Man guilty of exposing public to asbestos gets prison term

A Grantham man has received a suspended prison sentence for deceiving the public about his ability to handle asbestos safely.

A court heard that between 2017 and 2019, Lee Charles of Caldicot Gardens acted as a de facto director of Lincs Demolition Ltd in securing lucrative jobs. He was able to do so by marketing himself as a registered asbestos-removal specialist.

When disturbed, asbestos is a hazardous substance and carcinogenic, something Charles knew, but he also claimed to be registered with the Environment Agency. He was neither a specialist or registered.

The use of asbestos in the UK was subject to an outright ban in 1999, after certain types became outlawed in the 1980s.

Lincoln Crown Court was told Charles pleaded guilty to lying to customers and giving false paperwork to disguise his deception. Having duped his customers, waste asbestos was stashed in hired storage containers in Welbourn, Lincolnshire, just 200 metres from a school and close to a Girl Guide centre.

Charles told the owners of the storage space that he wanted to keep tools there. When he failed to pay the rent on the containers, the owners forced the locks and were confronted with the dangerous contents.

Once exposed, Charles, 40, abandoned the storage containers at Welbourn, moving his activities to an unpermitted waste site in Little Hale, near Sleaford. He continued to store asbestos unsafely, posing a risk to public health.

Imposing a 12-month prison sentence, recorder Paul Mann told Charles, who has a string of previous convictions that he “knew the regulatory regime well enough to know what he was doing was seriously wrong.”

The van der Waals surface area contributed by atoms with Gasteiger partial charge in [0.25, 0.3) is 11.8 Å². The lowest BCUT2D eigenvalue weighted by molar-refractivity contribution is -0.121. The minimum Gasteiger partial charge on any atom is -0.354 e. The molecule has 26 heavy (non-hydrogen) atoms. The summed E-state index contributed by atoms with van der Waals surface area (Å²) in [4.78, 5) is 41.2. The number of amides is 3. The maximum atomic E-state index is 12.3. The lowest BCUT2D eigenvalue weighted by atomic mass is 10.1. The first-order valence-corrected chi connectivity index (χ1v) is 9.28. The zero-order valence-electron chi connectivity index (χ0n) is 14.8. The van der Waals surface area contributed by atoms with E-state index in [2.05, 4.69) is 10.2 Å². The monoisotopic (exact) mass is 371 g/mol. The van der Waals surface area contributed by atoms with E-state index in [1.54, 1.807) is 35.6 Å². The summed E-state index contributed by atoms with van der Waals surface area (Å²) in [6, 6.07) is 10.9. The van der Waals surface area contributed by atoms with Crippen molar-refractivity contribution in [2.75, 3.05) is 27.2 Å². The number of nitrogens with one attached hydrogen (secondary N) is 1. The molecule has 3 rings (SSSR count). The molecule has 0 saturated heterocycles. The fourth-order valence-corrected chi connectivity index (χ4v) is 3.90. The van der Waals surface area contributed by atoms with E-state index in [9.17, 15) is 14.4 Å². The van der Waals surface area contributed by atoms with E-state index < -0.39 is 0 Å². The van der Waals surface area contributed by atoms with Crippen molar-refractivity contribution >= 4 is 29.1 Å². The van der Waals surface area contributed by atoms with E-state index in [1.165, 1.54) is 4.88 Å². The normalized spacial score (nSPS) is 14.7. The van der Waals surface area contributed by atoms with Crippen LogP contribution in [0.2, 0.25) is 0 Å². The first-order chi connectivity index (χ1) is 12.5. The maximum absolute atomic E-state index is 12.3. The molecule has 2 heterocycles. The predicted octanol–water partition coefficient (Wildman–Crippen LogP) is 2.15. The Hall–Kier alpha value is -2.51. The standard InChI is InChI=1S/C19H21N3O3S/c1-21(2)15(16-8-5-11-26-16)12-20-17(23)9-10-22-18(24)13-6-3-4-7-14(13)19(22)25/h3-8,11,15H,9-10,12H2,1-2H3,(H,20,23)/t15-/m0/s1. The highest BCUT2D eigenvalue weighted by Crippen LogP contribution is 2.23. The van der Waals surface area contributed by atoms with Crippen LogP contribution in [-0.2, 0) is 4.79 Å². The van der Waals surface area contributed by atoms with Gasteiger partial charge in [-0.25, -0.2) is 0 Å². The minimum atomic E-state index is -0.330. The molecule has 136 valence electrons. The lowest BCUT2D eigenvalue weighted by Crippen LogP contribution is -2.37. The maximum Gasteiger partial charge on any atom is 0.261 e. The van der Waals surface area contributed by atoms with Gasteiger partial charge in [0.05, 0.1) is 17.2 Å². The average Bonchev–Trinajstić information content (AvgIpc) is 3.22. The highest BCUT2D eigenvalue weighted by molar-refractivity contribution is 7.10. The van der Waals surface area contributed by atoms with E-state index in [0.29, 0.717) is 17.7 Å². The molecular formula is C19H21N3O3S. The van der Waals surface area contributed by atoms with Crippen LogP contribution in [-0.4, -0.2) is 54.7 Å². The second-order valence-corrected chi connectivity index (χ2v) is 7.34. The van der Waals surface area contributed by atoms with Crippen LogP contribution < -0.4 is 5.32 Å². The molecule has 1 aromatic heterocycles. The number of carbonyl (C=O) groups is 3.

However, he said that he was “just” able to suspend the sentence for a period of 2 years so that Charles could pay the Environment Agency’s costs. Charles will also be required to pay compensation to the owners of the Welbourn containers for the not insignificant costs they had incurred in cleaning up the site.

Charles was told that he must return to Lincoln crown court in June for consideration of financial orders, including the potential confiscation of his proceeds of crime.

Charles pleaded guilty to two counts of operating a waste operation without a permit, contrary to Regulations 12, 38(1)(a) and 41(1)(a) of the Environmental Permitting (England and Wales) Regulations 2016.

He also pleaded guilty to two counts of keeping or disposing of controlled waste in a manner likely to cause pollution or harm, contrary to Sections 33(1)(c), 33(6) and 157(1) of the Environmental Protection Act 1990.

Environment Agency
March 2022

Health and safety failures blamed for 4-year-old drowning at Cumbria holiday park

A risk management company has admitted health and safety breaches after a child drowned in a swimming pool at a caravan site near Grange-over-Sands.

Four-year-old Luca Hurle died after getting into difficulty in the pool at Old Park Wood caravan park in August 2016.

Luca, from Newport had been on holiday with his father Gavin Hurle, stepmother Donna Southcott, and brothers Gabriel and Oliver, when the tragedy happened.

Witnesses described seeing Luca wearing armbands and playing with his family around 15 minutes before he was found unconscious. Emergency services were called, and Luca was taken to Furness General Hospital, before being transferred to Alder Hey Children’s Hospital, where he died.

At a hearing at Preston Crown Court Newmac Ltd pleaded guilty to failing to discharge general health and safety duties to a person other than an employee at Old Park Wood caravan park. The company held a contract with Holker Estates, the owners of the park, to conduct risk assessment relating to the use of the pool.